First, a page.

Kate Middleton, showing off her six-month baby bump in a high-fashion floral dress, has vowed to help the children of addicts on a visit to a tough Manchester school.
The Duchess of Cambridge kept up her busy schedule on Tuesday (local time), with a visit to The Willows Primary School on Manchester's Wythenshawe estate, where the British television comedy Shameless is filmed.
A £1065 (NZ$1932) Sophia Visconti-bloom silk dress by Canadian designer Erdem complimented her blooming figure.
The school had rallied to reconstruct a new £40,000 (NZ$73,000) playground in time for her arrival, after it was torched just days earlier, the Daily Mail reported.
Hundreds of children waving the English flag in honour of St George's Day cheered her arrival.
Chloe Pomfret, 10, gave the duchess a posy of roses and gift hamper for the duchess's spaniel Lupo, which Chloe said was from the school mascot Henry, a Cavalier King Charles spaniel, the Telegraph reported.
The Duchess joked: "Henry, you have gone to so much trouble!"
The children also gave her a book they had written entitled: What do princesses do?
The Duchess said: "Eat bananas? Yes I certainly do that. Dancing, yes that too. Eat sweets. Yes I like all those!"
She also helped plant a willow tree.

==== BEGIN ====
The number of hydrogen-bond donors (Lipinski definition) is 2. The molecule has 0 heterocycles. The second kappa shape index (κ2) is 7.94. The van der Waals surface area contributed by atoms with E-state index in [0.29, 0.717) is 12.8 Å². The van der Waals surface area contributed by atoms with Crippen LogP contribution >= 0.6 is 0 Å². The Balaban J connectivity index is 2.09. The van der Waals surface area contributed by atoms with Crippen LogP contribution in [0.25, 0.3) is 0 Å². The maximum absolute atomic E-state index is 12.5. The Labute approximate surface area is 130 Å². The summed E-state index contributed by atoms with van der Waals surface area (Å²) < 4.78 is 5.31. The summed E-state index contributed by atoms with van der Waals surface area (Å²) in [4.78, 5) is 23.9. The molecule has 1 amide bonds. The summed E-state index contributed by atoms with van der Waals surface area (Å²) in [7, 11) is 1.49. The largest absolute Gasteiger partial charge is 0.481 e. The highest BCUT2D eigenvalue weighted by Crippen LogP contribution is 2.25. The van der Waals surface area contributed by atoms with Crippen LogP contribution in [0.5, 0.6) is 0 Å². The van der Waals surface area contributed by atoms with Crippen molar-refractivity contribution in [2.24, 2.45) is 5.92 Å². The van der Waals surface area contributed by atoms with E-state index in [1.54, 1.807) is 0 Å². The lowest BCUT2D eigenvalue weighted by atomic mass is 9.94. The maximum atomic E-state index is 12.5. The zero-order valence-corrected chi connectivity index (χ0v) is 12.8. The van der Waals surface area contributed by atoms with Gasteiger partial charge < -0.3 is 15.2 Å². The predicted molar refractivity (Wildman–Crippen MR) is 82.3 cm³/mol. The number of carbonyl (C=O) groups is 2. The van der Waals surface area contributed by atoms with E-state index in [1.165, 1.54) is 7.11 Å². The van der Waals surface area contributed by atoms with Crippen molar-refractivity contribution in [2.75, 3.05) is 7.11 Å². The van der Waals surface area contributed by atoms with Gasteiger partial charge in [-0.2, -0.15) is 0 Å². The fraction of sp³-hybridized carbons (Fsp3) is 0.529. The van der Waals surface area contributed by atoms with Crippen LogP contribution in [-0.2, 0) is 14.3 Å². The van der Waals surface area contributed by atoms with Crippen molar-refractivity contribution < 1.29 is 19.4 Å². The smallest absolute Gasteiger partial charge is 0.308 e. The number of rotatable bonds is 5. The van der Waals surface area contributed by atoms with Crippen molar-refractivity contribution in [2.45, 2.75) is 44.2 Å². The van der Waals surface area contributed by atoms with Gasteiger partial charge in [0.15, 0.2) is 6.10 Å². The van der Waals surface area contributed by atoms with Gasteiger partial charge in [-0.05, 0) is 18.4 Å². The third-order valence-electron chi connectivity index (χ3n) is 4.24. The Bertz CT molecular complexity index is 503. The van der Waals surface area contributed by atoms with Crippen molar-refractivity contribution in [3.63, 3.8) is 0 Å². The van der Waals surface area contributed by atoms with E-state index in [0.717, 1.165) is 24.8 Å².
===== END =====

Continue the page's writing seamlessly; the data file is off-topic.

Comedian John Bishop, a Comic Relief ambassador, joked: "I can't believe you have got a pregnant woman shovelling dirt like this while I'm standing around."
The duchess gave a short speech in which she spoke passionately about the issue of addiction, saying: "Addiction is a hugely complex and destructive disease and its impact can be simply devastating. All too often, lives and families can be shattered by it.
"Through my patronage of Action on Addiction, I feel fortunate to have met a wide range of inspirational people who have overcome addiction.
"It is so encouraging to see that with the right help, like that of Action on Addiction, it can be conquered.
"But those who are addicted are not the only victims. I have been struck by the profound and deeply damaging impact it has on the children of affected parents.
"Research has shown that children of those who are addicted are seven times more likely to have addiction problems themselves. They are also brought up surrounded by fear, instability and chaos."
Meanwhile, legislation that will end a centuries-old British rule that puts males ahead of females in the succession to the throne has cleared the House of Lords, and now goes to Queen Elizabeth II for approval.
The change means if the duchess' first child is a girl, she will become queen, and no younger brother will be able to displace her.
The legislation also permits an heir to the throne to marry a Catholic, although Catholics would still be barred from succeeding to the throne.
The bill, which has been fast-tracked through Parliament, passed a third and final reading in the House of Lords on Monday (local time).
The government wants to change the law, which dates back to the 1701 Act of Settlement, before the royal couple's first child is born in July. The baby will be third in line to the throne after Prince William and his father Prince Charles.
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